Agrippa I, grandson (not nephew, as on page 38) of Herod, happened to make friends with the young prince Gaius and was at one time in danger of his life because of this. When Gaius came to the throne in AD 37, Agrippa was rewarded with a principality in the East (soon made into a kingdom), formed in part out of provincial territory. Luttwak deprecates an explanation based on “personal emotion.” Why? “Gaius’s successor, Claudius, who was neither mad nor improvident with the empire’s resources,” not only confirmed Agrippa in his possessions, but greatly enlarged them. Whatever may be thought of Claudius’s sanity, Luttwak omits to mention the relevant fact that Agrippa, while in Rome on a visit, had happened to play a major part in Claudius’s unexpected accession after Gaius’s death. Perhaps “personal emotion” might again be allowed a role, after all. Of course, had Agrippa been incompetent, he would not have been allowed to go on very long. And when he did aim above his station, a few years later, Claudius gently stopped him. Traditional policy had its guidelines. Yet it is probably safe to say that, but for Agrippa’s close association with two successive emperors, the frontier in Judaea and southern Syria would have looked very different; and quite possibly the Jewish War might have come about much sooner.
Whatever one’s reservations about Roman “systems,” Luttwak has done scholarship an immense service by propounding and carefully documenting these stimulating ideas. Every page brings detailed insights into the working of Roman military organization, in strategy and tactics, which, even when not wholly original, draw together and unify what is fragmented in obscure periodicals. But perhaps the greatest service he has done is to reject traditional canons of strategic interpretation in terms of rigid categories of peace and war, offense and defense, that have beset Roman (indeed, all ancient) history. A century after Theodor Mommsen first provided the ancient Romans with their treatise on public law, Luttwak has now provided them with the comprehensive theoretical treatment of their strategy and foreign policy. Roman statesmen and commanders, on the whole devoid of the gift for either acute analysis or bold synthesis, would have been equally puzzled by both. They were given to proceeding by practical experience and precedent as recorded and remembered; and the powerful individual, Republican noble or emperor, had full freedom to mold tradition to his personality.
Yet there is a difference between the two works. Mommsen’s training was legal, not historical. That—by one of those paradoxes frequent in Roman history and historiography—he is known to educated people as the historian of the Roman Republic is due to an accident: that history was a young scholar’s reaction to the excitement and disappointment of 1848. His masterly Römisches Staatsrecht, systematic and unhistorical in its approach, is the characteristic crown of his achievement. With all its great merits (it is indispensable to the student, even after a century), it provided a solid scholarly foundation for generations of misconceived Roman historiography.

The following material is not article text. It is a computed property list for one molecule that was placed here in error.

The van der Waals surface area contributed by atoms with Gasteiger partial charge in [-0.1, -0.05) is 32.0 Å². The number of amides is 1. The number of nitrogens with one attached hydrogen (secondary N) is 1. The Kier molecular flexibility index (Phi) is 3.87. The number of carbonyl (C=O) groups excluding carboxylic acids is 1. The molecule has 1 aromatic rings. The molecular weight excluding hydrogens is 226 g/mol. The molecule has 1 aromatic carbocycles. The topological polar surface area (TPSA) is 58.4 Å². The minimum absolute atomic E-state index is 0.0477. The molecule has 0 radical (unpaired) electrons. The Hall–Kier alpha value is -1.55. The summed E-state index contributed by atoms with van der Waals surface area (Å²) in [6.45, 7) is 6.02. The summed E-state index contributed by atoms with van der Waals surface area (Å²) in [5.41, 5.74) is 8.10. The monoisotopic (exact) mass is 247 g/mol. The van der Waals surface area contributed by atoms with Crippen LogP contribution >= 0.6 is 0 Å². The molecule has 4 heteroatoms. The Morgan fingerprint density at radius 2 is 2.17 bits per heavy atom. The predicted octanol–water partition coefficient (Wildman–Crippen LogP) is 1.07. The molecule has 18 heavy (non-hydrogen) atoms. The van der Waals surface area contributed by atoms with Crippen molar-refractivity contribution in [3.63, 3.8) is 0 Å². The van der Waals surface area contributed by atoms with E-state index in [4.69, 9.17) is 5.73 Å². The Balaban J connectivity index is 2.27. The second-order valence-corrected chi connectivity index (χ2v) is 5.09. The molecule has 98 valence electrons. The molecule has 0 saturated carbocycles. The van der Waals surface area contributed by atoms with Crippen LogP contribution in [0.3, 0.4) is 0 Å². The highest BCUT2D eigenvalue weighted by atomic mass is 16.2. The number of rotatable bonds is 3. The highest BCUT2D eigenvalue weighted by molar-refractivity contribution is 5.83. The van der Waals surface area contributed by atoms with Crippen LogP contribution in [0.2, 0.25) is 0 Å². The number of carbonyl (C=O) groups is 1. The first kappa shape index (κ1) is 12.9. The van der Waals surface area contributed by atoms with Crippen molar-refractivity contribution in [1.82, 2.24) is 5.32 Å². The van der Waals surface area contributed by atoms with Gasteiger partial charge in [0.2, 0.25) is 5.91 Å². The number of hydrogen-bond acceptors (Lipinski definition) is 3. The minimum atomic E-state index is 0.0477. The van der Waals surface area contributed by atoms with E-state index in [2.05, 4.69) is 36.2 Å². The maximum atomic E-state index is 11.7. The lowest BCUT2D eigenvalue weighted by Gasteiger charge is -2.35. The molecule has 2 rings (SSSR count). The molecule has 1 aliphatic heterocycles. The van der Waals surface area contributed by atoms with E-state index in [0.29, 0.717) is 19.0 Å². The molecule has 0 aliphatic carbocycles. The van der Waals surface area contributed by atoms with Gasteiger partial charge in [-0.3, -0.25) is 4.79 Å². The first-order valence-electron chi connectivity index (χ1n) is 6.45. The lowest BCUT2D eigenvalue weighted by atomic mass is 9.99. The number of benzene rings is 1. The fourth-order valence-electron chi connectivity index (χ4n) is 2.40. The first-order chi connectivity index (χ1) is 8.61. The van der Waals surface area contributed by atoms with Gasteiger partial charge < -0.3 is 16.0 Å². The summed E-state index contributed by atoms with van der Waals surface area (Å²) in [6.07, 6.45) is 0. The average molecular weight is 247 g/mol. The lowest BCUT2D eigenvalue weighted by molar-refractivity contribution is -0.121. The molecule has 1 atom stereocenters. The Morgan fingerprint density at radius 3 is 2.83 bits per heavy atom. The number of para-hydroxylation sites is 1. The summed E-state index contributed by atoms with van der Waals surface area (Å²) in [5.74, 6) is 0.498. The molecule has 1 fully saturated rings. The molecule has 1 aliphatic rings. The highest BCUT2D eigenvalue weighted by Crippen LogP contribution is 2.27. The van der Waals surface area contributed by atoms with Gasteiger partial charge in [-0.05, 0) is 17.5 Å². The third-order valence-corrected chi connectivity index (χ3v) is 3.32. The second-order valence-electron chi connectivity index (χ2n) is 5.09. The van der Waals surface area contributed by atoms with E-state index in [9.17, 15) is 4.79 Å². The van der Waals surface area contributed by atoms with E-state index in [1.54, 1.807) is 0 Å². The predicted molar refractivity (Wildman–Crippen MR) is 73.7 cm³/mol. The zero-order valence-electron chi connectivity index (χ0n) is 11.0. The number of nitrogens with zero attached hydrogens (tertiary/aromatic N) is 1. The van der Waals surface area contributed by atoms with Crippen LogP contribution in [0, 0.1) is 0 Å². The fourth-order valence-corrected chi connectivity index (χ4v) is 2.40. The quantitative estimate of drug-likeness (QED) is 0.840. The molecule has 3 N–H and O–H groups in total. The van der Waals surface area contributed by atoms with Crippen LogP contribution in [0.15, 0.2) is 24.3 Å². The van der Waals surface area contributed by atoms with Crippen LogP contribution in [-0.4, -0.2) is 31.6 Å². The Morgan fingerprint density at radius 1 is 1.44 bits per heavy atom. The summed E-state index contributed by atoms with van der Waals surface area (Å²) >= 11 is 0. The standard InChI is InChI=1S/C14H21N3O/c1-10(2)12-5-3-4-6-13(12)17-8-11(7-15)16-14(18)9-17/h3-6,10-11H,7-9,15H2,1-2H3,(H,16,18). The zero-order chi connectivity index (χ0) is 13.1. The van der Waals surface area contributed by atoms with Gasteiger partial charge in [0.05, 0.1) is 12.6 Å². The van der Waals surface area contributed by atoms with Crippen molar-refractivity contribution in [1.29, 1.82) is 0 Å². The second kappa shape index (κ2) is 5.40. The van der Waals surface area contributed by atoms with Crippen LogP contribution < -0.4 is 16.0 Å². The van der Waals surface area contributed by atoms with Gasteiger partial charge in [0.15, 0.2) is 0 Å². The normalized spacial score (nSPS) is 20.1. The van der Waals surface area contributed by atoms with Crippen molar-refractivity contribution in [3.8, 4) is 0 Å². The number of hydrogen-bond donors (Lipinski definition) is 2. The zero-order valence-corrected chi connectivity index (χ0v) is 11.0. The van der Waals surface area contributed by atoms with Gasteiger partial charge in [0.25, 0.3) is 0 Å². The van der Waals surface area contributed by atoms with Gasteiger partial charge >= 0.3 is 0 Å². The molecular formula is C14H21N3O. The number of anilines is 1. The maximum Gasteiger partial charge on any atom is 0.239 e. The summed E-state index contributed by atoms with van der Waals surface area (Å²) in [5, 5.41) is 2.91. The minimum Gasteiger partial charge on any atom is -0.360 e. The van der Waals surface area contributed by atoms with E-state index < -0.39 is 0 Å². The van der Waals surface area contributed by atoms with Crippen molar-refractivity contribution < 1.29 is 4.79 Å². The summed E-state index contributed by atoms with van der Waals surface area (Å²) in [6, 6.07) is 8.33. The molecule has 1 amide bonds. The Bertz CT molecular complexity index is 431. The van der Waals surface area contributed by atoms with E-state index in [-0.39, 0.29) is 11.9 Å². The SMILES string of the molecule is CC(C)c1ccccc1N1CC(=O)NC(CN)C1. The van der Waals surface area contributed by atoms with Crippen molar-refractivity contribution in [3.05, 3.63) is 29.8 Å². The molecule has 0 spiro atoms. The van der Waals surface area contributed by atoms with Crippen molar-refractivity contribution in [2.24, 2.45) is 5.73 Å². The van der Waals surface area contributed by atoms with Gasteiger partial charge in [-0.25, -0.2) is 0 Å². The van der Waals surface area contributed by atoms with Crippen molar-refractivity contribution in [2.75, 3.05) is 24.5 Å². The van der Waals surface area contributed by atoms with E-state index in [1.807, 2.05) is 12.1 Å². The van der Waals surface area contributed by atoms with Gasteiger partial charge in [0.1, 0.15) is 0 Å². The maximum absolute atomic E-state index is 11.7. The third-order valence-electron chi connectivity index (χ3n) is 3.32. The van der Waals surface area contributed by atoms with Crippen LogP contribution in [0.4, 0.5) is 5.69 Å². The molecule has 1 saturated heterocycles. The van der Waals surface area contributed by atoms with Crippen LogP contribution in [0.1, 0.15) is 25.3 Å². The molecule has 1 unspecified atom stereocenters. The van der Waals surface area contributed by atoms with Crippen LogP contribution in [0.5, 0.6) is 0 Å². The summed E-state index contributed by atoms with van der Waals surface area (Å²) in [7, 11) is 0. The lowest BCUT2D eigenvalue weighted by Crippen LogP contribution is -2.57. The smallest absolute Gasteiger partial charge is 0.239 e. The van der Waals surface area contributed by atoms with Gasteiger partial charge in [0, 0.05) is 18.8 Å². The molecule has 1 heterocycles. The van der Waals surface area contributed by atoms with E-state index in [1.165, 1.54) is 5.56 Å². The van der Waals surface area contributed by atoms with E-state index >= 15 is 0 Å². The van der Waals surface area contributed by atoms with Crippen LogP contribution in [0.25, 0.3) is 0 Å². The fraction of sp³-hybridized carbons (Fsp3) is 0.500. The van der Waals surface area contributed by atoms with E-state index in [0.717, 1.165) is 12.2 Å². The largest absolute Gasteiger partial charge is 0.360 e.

Luttwak, trained as a strategic analyst, has the instincts of the historian. His systems change in response to historical contexts as Mommsen’s public law never did. He is rightly impatient with the traditional rigidity of Roman historical interpretation. But he reveals his own training and interests by blaming that rigidity on the influence of Clausewitz. I doubt if there has been any such influence, even at tenth hand. Clausewitz was not much appreciated in nineteenth-century Germany, where our tradition of Roman historiography developed. Philosophical influences can be traced, as can that of Romantic nationalism. But the chief influence has been that legal tradition of which the Staatsrecht is the symptom and the apotheosis. The rigid categories that made the facts of Hellenistic and Roman history unintelligible perhaps go back even beyond Mommsen, to Grotius. That school is still active and respectable. Only a few years ago, a young German scholar3 made a heroic attempt to explain the development of foreign policy under the Roman Republic by strict categories of international law. Even though he found that the dams he had built against reality were in the end quite inadequate to keep it out, his work is still sometimes quoted with approval, as the kind of scholarship that Roman historians understand.
As for Clausewitz, it is hardly surprising that Luttwak is much more a disciple of that philosopher than any historian of Rome has been. The principles that strategy, in peace and war, must be subordinated to a political purpose, and that the means must be commensurate with the end—these are surely among Clausewitz’s basic contributions, and Luttwak would hardly deny them. Nor is it the case (as he several times implies) that Clausewitz is responsible for a preference for offense over defense, such as the German General Staff certainly developed. The German General Staff, from Moltke through Schlieffen to Ludendorff and beyond, distrusted the theorist who had preached the generals’ subordination to the politicians; yet even the politicians, most surprisingly Bismarck, knew little about him. In Clausewitz’s scheme, offense and defense, always interrelated and integrated, each has its place as determined by the aims and the power of the state concerned. Much of Luttwak’s exposition finds its proper background in Book VI of On War. Clausewitz, who regarded Book VI as unfinished, might have welcomed it.